Diagnosis-seeking at subspecialty memory clinics: Trigger events

Megan E. Streams, Sarah B. Wackerbarth, Allan Maxwell

Research output: Contribution to journalArticlepeer-review

13 Scopus citations


Background: Research has shown that dementia often goes unrecognized, and diagnostic assessment is often further delayed. Understanding families' decision to seek care at memory clinics is relevant to efforts to facilitate early diagnosis. Objective: To examine the population seeking care at two memory clinics and the triggers causing caregivers to seek diagnostic assessment for a family member. Method: We surveyed a consecutive sample of caregivers who accompanied a patient to an assessment at two university memory disorders clinics. Caregivers (n = 416) described events that led them to seek a memory assessment for the patient, as well as who first suggested an assessment and diagnosis received. Results: Changes in the patient (cognitive, personality/behavioral, physical, or unspecified) accounted for 81 % of 903 trigger events reported. Nearly half of the caregivers noting specific patient changes recorded some combination, rather than cognitive changes alone. Of the 338 respondents who noted a change in the patient as a trigger, 85% specified at least one cognitive change, while 40% specified at least one personality/behavioral change. Memory loss was most frequent trigger reported, followed by disorientation and recommendations (lay or professional). Caregivers themselves and non-specialist physicians were the most frequent sources of recommendations noted by all respondents. Conclusion: A broad range of trigger events, beyond cognitive or symptomatic changes, caused caregivers to seek diagnosis at a memory clinic. Awareness of triggers significant to families may help physicians reduce the number and severity of events needed to convince caregivers a memory assessment is indicated.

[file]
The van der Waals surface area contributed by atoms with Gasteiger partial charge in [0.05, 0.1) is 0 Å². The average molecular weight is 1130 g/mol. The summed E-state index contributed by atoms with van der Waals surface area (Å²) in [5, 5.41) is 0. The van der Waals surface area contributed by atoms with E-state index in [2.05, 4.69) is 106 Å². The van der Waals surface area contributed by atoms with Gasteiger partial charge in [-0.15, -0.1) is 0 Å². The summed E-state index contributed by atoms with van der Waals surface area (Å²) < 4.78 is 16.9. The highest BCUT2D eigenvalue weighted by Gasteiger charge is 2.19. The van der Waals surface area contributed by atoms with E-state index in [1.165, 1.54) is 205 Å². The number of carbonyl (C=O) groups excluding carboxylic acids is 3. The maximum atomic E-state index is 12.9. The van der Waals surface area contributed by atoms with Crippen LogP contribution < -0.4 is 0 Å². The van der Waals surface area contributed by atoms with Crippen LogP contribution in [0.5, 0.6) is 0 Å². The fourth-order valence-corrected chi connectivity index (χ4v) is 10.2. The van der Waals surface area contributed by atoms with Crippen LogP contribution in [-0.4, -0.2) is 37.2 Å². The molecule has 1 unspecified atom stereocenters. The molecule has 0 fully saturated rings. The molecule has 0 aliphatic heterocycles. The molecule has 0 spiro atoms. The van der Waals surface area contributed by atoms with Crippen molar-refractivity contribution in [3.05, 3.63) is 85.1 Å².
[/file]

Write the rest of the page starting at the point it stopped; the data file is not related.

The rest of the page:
Original languageEnglish
Pages (from-to)915-924
Number of pages10
JournalInternational Journal of Geriatric Psychiatry
Issue number10
StatePublished - Oct 2003


  • Caregivers
  • Decision making
  • Dementia
  • Diagnosis
  • Questionnaires

ASJC Scopus subject areas

  • Geriatrics and Gerontology
  • Psychiatry and Mental health


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